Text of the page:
A Season for Grieving

A week ago, the ninety-something-year-old father of a good friend passed peacefully in his sleep. Four days later, the ninety-something-year old mother of another good friend left this world in the ER of a local hospital. Another friend’s father is on the cusp of hospice care. It’s my generation’s turn to bid good-bye.

griefElisabeth Kübler-Ross provides really useful insights in her seminal book entitled On Death and Dying: What The Dying Have to Teach Doctors, Nurses, Clergy, and Their Own Families. In a nutshell, patients consistently said that a sense of empathy weighed heavily in overcoming the shock of an unfavorable prognosis. Moreover, they wanted partners who’d walk hand-in-hand with them through their treatment and, in time, their passing.

Kübler-Ross teaches us to be mindful of the different stages of grief. They are:

  • Denial: Patients tend to think bad things happen to “the other guy.” Denial helps buffer the shock of the bad news while they muster the resources to face it.
  • Anger: It’s perfectly normal to shake one’s fist at the heavens and shout, “Why me?” Yet it’s disconcerting for the family and caregivers whose own anxiety seeks to quell the disturbance. Providing space to allow that anger to release helps patients come to terms with reality and deal with it.
  • Bargaining: This stage reflects a desire to postpone the inevitable. “If I do X, Y, and Z, can I get better, or at least give myself more time with loved ones?” It fosters hope that we might be able to take control of the situation.
  • Depression: When the finality of one’s circumstances settles in, a deep sadness can overwhelm even the most optimistic of souls. Caregivers and family members may give in to their own discomfort and try to cheer the patient up. Yet that approach tends to fall on deaf ears. A compassionate response may involve simply “sitting in the mud” with your friend or loved one and being present.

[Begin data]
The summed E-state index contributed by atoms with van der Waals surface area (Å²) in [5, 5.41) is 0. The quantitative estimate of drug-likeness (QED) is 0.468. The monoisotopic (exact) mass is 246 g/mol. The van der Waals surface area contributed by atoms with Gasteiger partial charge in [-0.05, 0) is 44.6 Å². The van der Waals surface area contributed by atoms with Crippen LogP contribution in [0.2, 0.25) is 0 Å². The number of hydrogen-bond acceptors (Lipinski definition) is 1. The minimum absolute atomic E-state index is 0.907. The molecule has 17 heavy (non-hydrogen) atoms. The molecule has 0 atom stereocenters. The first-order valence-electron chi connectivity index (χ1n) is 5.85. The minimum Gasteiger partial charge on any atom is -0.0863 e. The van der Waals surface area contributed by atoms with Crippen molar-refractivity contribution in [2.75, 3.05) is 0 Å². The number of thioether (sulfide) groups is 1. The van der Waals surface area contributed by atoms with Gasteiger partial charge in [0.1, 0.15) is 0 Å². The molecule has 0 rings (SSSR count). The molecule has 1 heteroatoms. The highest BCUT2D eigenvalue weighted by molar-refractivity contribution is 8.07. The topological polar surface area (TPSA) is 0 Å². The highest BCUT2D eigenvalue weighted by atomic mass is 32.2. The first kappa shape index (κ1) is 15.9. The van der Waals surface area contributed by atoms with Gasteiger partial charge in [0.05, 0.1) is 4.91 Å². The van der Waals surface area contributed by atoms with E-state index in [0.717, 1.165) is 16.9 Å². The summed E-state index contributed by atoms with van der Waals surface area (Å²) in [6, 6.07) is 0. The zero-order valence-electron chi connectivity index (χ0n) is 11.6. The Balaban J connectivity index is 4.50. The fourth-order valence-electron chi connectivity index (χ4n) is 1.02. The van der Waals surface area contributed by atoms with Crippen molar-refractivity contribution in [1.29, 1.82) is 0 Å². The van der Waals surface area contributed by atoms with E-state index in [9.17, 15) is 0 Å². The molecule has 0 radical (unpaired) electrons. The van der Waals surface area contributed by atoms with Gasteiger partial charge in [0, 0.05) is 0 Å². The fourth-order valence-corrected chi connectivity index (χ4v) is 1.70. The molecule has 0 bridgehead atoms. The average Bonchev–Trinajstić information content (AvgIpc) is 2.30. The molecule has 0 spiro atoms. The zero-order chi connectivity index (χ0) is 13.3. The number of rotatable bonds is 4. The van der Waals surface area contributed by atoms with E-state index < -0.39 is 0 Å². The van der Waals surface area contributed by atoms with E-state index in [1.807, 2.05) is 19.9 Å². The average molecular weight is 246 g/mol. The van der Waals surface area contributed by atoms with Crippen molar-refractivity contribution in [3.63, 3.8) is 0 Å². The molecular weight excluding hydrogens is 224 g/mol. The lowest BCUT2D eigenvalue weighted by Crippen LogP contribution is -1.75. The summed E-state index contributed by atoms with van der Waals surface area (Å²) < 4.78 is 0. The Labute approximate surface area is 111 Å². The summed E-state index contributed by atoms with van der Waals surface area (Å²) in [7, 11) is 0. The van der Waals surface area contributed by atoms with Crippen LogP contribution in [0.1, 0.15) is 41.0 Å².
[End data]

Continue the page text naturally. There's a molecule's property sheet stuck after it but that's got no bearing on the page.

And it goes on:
• Acceptance: Given enough time and the right kind of support, patients can accept their fates without feeling angry or sinking into depression. It’s not a happy stage, per se. But it’s one in which there might be peace.

Folks generally don’t process these stages in a linear fashion. One can bounce around between denial, anger, bargaining, and depression for quite awhile before (hopefully) finding acceptance. And just as patients undergo this process, so, too, do their loved ones.

I lost my beloved father 3 years ago this week. He was ill for many years and spent his final months in a skilled nursing facility. I thought I’d fully processed my grief until I happened upon Joan Didion’s The Year of Magical Thinking. It describes her life during the first 12 months after her husband’s sudden death. Her “magical thinking” revolved around denial of the finality of his passing and persistent consideration of what the two of them had been doing together one year prior. I found myself weeping. It tapped the unexpended reservoir of my own grief.

In the wake of those emotions, I found myself compelled to write the following poem.

When the Light Went Out

dad and meI did not have a Year of Magical Thinking
when my father died.
I was not shaken to the core
when Death came.
I did not expect my father to return.

Death had been an unwelcome companion for years,
Robbing my father of mobility,
Denying him simple pleasures,
Taking his very breath away
All the while gnawing on his fragile frame.

I prayed for the battle to end.
I was there when he claimed a final wisp of air.

Yet all these months later,
I still weep and mourn the loss.

I miss the craftsman who forged my beginning
and had unwavering belief in my future.

I miss the engaging conversations,
The irritatingly wry sense of humor,
The 1000 watt smile,
And the gentle glow of silent affection.

On February 2, 2016, my father died
And the light went out
in that corner of my world.